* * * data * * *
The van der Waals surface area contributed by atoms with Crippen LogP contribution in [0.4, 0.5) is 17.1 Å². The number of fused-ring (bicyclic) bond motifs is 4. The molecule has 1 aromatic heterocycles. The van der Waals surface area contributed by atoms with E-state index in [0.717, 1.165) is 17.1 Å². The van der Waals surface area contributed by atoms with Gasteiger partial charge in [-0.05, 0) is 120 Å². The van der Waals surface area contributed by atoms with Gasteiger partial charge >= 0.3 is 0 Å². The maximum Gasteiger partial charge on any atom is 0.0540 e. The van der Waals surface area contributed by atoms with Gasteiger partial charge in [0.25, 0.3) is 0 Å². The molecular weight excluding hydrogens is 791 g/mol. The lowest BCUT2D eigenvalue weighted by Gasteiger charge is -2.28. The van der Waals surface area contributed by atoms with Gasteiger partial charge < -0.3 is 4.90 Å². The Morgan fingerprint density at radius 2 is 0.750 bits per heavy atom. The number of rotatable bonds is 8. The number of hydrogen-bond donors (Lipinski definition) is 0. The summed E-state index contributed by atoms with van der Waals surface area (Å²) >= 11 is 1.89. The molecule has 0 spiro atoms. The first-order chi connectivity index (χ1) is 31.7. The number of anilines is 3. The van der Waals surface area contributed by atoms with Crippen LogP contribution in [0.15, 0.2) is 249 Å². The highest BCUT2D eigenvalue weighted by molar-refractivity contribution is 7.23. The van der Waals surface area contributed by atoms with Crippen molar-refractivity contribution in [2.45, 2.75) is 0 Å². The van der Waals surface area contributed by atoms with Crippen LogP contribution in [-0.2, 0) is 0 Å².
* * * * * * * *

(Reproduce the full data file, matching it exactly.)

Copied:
The van der Waals surface area contributed by atoms with Crippen LogP contribution in [0.4, 0.5) is 17.1 Å². The number of fused-ring (bicyclic) bond motifs is 4. The molecule has 1 aromatic heterocycles. The van der Waals surface area contributed by atoms with E-state index in [0.717, 1.165) is 17.1 Å². The van der Waals surface area contributed by atoms with Gasteiger partial charge in [-0.05, 0) is 120 Å². The van der Waals surface area contributed by atoms with Gasteiger partial charge >= 0.3 is 0 Å². The maximum Gasteiger partial charge on any atom is 0.0540 e. The van der Waals surface area contributed by atoms with Gasteiger partial charge in [0.25, 0.3) is 0 Å². The molecular weight excluding hydrogens is 791 g/mol. The lowest BCUT2D eigenvalue weighted by Gasteiger charge is -2.28. The van der Waals surface area contributed by atoms with Gasteiger partial charge < -0.3 is 4.90 Å². The Morgan fingerprint density at radius 2 is 0.750 bits per heavy atom. The number of rotatable bonds is 8. The number of hydrogen-bond donors (Lipinski definition) is 0. The summed E-state index contributed by atoms with van der Waals surface area (Å²) >= 11 is 1.89. The molecule has 0 spiro atoms. The first-order chi connectivity index (χ1) is 31.7. The number of anilines is 3. The van der Waals surface area contributed by atoms with Crippen LogP contribution in [0.15, 0.2) is 249 Å². The highest BCUT2D eigenvalue weighted by molar-refractivity contribution is 7.23. The van der Waals surface area contributed by atoms with Crippen molar-refractivity contribution in [2.45, 2.75) is 0 Å². The van der Waals surface area contributed by atoms with Crippen LogP contribution in [-0.2, 0) is 0 Å².